Regional history has been an important collecting area for the Library for many years. The founding of the Ontario Agricultural College in 1874 links the college with one of Guelph's leading citizens, F.W. Stone, whose property provided the original site and building for OAC. The Regional archival resources began in earnest after 1969 with the acquisition of the Hoodless Family Papers and other locally based families and community groups -- especially Scottish -- that had established a relationship with the University or complemented its areas of teaching and research. Some collections such as the Goodwin-Haines, Sleeman, Connon, and John MacIntosh Duff Collections are of provincial and national interest. The Regional collection also includes some documents from the era of the War of 1812
This section also holds a variety of regional family, cultural, and business papers, e.g. the Guelph Spring Festival collection, Rockwood Academy, Edward Johnson, and other important figures. It provides perspectives on the history of the region that are diverse, ranging from items of national significance to small, personal collections.
These collections are of academic, historic interest and highlight the relationship between "town-and-gown." For many years, after the Massey Library opened in 1903, the Library has collected information about the founding colleges prior to the formation of the University in 1964: OAC, OVC, the Macdonald Institute, and the Federated colleges. Although the Library houses a significant collection of archival and printed materials relating to the history of the campus, there is no official institutional University archive for the subsequent period after 1964.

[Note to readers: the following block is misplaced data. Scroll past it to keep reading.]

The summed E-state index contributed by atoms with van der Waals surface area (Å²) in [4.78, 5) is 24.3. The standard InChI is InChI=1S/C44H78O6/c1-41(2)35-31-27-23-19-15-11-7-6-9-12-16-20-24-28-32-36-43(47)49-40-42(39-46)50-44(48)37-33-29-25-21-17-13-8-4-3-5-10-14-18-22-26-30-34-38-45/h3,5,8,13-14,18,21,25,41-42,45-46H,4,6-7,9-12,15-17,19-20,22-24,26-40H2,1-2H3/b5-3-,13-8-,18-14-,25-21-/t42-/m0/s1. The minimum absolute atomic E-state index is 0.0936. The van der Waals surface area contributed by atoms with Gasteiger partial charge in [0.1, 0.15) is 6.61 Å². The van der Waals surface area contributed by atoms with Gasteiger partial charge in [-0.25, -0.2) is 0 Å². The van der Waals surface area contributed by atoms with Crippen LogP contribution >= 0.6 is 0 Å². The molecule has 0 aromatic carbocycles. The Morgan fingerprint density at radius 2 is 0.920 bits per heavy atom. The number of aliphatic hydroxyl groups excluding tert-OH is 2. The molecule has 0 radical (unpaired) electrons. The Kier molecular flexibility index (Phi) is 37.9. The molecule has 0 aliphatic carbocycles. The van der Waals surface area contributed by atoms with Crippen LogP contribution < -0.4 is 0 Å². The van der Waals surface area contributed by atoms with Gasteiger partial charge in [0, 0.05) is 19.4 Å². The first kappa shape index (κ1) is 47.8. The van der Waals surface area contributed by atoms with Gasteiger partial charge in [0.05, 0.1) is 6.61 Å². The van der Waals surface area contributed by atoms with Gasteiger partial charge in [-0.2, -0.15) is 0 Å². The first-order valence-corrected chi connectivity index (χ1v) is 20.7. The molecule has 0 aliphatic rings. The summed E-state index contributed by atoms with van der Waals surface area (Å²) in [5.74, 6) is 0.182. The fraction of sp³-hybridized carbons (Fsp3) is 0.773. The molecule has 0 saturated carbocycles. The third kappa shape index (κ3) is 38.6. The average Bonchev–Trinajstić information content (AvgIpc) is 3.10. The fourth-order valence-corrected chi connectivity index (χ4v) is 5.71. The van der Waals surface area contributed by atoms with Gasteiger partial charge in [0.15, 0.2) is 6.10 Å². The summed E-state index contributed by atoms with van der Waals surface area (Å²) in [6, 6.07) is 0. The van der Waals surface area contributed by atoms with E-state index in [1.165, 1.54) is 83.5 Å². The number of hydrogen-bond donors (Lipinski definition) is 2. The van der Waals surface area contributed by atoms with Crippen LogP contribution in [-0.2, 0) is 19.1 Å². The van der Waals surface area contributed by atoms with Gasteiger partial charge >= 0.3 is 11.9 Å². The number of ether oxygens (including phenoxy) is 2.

Campus collections contain information on many Guelph graduates and their activities in student groups. The Alumni-In-Action Oral Histories Collection contains audio recordings of interviews with past Guelph Alumni. OAC records date from 1874 and cover many alumni and student groups. OVC records date from 1862 and include the history of veterinary science as it was practised in Ontario. Macdonald Institute records begin in 1903 and are closely related to the records of Adelaide Hoodless. The OAC, OVC, and Macdonald Institute records do not extend beyond the late-1960s.
|Anderson Family Papers||Letters to Thomas Anderson, Settler Near Guelph, From Family and Friends in Kennoway and Edinburgh and Later From Paisley Block to Toronto||1833-1870|
|Clarke E. Leverette Collection||Collection of stereographic cards that depict a wide variety of subjects, including views of the University of Guelph, portraits, and travel views from across the globe, including Scotland||1873-1980|
|Edna Staebler Collection||Published works and manuscripts belonging to Mennonite cook Edna Staebler||1900-1996|
|Jardine Clan Society||Collection of photograph albums and some papers relating to the Ontario branch of the Jardine Clan Society||1978-2001|
|Scottish Studies Foundation||Minutes, correspondence and other materials relating to the Scottish Studies Foundation||1983-1992|